Source: Voice of America
U.N. experts have called for militia fighters to be expelled from the Central African Republic’s armed forces, but other observers said that’s easier said than done and might jeopardize upcoming peace talks.
The call came in an interim report released this month on the communal violence sparked last year between mostly Muslim Seleka rebels who took power and mostly Christian anti-balaka militias.
Since then, thousands of people have been killed and half the country’s population displaced.
A United Nations panel, investigating the sources of weapons and funds that belong to the two main militia groups in the C.A.R., said militia fighters need to be excluded from the country’s security forces.
The report said the armed forces have been a main source of weapons, fueling the conflict, and the lines between who is a solider and who is a militiaman are blurred.
But experts do not all agree on the subject of integration versus exclusion.
Kasper Agger has been investigating C.A.R.’s armed groups for the U.S.-based Enough Project.
“On paper, it sounds like a good idea if you could just remove those that are members of the army and also anti-balaka. Practically speaking, I am not sure how it would happen,” Aggers said.
“Vetting who are members of the armed groups and who are not is an extremely complicated process. And unless you go in with the right capacity to do this then I fear you would do more harm than good,” he said.
Human Rights Watch‘s Lewis Mudge agreed that it is unrealistic to think of excluding all militia members from the army, as there are just too many of them.
In fact, he said, more of them will ultimately need to be incorporated in the army.
“I think any type of reconciliation between the transitional government and the Seleka forces is going to have to incorporate further soldiers from both sides being incorporated into the security forces,” Mudge said.
The national army known, as the FACA, disintegrated last year as Seleka rebels marched on the capital, Bangui.
After the Seleka lost control of Bangui to French and African Union peacekeepers, the FACA started to reassemble. The national army is now being paid with donor funding, but Aggers said there is little trust these soldiers can act as a neutral force and they have no real function.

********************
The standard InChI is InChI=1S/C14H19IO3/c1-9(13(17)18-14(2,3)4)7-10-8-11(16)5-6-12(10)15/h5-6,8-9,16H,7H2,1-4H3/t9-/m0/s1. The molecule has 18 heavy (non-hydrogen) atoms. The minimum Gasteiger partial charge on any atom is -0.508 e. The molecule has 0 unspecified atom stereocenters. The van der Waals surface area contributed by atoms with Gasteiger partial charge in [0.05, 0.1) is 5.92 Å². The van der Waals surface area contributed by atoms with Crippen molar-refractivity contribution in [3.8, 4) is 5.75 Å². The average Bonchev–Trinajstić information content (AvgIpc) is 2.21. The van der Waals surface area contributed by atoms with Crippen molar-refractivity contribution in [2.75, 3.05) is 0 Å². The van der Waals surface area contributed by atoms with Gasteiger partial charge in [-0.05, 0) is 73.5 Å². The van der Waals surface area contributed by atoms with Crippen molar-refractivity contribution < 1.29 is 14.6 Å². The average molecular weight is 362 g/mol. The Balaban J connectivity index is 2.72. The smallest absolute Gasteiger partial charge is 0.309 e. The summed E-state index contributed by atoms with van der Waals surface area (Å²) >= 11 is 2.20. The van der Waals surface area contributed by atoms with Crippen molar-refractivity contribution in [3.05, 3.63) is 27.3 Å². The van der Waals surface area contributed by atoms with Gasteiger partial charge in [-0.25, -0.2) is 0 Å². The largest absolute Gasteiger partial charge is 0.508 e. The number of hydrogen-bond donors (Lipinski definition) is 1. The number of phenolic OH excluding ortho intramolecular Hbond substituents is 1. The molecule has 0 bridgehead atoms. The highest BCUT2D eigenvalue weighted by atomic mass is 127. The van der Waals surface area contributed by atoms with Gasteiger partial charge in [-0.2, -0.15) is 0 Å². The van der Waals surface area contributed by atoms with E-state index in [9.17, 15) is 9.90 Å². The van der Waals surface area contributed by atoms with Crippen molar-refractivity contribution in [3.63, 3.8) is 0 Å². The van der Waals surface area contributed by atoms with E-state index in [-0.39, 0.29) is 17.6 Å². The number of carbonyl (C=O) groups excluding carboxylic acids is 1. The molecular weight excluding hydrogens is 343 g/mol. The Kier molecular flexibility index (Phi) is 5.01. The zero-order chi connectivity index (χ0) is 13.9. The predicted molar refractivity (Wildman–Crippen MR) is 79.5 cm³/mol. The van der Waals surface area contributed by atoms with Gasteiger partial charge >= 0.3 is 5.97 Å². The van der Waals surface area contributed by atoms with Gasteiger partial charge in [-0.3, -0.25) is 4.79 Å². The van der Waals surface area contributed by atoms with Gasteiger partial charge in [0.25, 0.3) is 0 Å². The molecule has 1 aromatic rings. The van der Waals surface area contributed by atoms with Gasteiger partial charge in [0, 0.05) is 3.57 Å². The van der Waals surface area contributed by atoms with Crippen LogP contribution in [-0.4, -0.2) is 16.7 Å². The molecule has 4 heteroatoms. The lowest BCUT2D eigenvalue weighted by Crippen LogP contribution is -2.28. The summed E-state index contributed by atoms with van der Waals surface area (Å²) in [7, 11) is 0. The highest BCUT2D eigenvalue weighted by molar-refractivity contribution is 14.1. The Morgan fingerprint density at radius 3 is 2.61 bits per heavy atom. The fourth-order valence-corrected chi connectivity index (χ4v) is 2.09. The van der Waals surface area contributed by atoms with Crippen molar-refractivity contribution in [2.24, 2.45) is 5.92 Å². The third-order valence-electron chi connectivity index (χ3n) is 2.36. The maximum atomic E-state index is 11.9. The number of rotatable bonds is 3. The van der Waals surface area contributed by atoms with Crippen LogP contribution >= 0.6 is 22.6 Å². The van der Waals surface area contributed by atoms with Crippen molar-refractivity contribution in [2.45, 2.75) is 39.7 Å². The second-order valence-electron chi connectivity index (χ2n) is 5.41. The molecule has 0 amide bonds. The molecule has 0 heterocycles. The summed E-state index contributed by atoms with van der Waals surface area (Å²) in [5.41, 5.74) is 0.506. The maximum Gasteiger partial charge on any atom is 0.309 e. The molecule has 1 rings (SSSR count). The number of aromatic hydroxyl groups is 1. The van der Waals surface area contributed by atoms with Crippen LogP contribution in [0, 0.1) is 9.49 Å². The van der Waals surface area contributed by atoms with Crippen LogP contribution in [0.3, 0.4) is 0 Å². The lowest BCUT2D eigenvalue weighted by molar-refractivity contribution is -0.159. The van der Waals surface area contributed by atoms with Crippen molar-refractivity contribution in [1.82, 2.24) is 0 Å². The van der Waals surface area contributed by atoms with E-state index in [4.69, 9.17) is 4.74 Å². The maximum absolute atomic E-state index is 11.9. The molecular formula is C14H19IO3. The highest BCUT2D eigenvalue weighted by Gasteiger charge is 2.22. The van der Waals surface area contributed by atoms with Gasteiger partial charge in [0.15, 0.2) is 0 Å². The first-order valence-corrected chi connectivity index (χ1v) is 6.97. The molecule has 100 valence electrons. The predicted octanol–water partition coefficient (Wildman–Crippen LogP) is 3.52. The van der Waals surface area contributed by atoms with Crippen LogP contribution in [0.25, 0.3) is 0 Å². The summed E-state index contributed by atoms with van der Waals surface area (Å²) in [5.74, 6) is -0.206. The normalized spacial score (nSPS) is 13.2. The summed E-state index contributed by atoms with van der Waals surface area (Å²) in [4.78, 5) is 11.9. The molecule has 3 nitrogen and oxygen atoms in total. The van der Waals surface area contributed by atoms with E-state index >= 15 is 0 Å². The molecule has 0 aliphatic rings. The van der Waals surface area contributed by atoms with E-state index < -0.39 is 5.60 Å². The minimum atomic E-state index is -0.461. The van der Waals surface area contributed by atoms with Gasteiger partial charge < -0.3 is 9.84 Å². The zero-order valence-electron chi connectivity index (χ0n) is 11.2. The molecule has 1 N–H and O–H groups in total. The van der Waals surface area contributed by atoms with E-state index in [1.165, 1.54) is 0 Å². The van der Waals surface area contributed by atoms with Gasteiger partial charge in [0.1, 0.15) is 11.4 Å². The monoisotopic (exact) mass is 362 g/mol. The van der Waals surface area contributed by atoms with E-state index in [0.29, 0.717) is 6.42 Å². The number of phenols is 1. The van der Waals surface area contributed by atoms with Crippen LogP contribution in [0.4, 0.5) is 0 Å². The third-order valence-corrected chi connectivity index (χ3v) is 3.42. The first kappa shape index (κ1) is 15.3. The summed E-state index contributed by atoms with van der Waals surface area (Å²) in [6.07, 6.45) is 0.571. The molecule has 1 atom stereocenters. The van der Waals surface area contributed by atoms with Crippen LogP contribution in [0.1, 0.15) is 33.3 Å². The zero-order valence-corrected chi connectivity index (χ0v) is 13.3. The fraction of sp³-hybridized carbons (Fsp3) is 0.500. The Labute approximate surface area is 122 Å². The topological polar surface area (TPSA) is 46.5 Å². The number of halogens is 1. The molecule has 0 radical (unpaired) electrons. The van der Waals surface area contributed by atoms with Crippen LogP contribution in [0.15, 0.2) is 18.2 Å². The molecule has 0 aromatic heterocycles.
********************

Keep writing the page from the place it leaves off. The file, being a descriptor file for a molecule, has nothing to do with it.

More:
“They don’t have specific tasks at the moment. They do have to meet up at the barracks – I think it’s once a week or once a month. They’re not given any weapons or anything, but they do walk around and wear their uniforms, and they’re paid,” Aggers said.
This issue of who participates in the security forces will likely be key to reaching a peace deal and the players at the table will include both factions.
The first indication may come this weekend in Brazzaville – where anti-balaka and Seleka representatives may sign a cease-fire.
Meanwhile, outside the capital, the U.N. said most inhabited areas of the country are under militia control, despite the presence of some 8,000 French and African peacekeepers in the C.A.R.
In the strategic town of Bambari, for example, Mudge, of Human Rights Watch, said a relatively strong concentration of peacekeepers have been unable to prevent rival groups from slaughtering scores of people.
“I can’t give you an exact number of how many peacekeepers are there because they wouldn’t tell me for strategic reasons. But it was a good amount. We saw lots of French troops in armored vehicles patrolling the town,” Mudge said.
“The problem is that the Seleka still completely control Bambari. They’re patrolling the streets in pickup trucks with heavy armament on top. In the Muslim neighborhood of Borno, one out of every three men had a rifle or a Kalashnikov. So disarmament has not been effective,” he added.
Most experts stress the need for local as well as national dialogue to reach reconciliation, and above all, job creation schemes to help many combatants return to civilian life.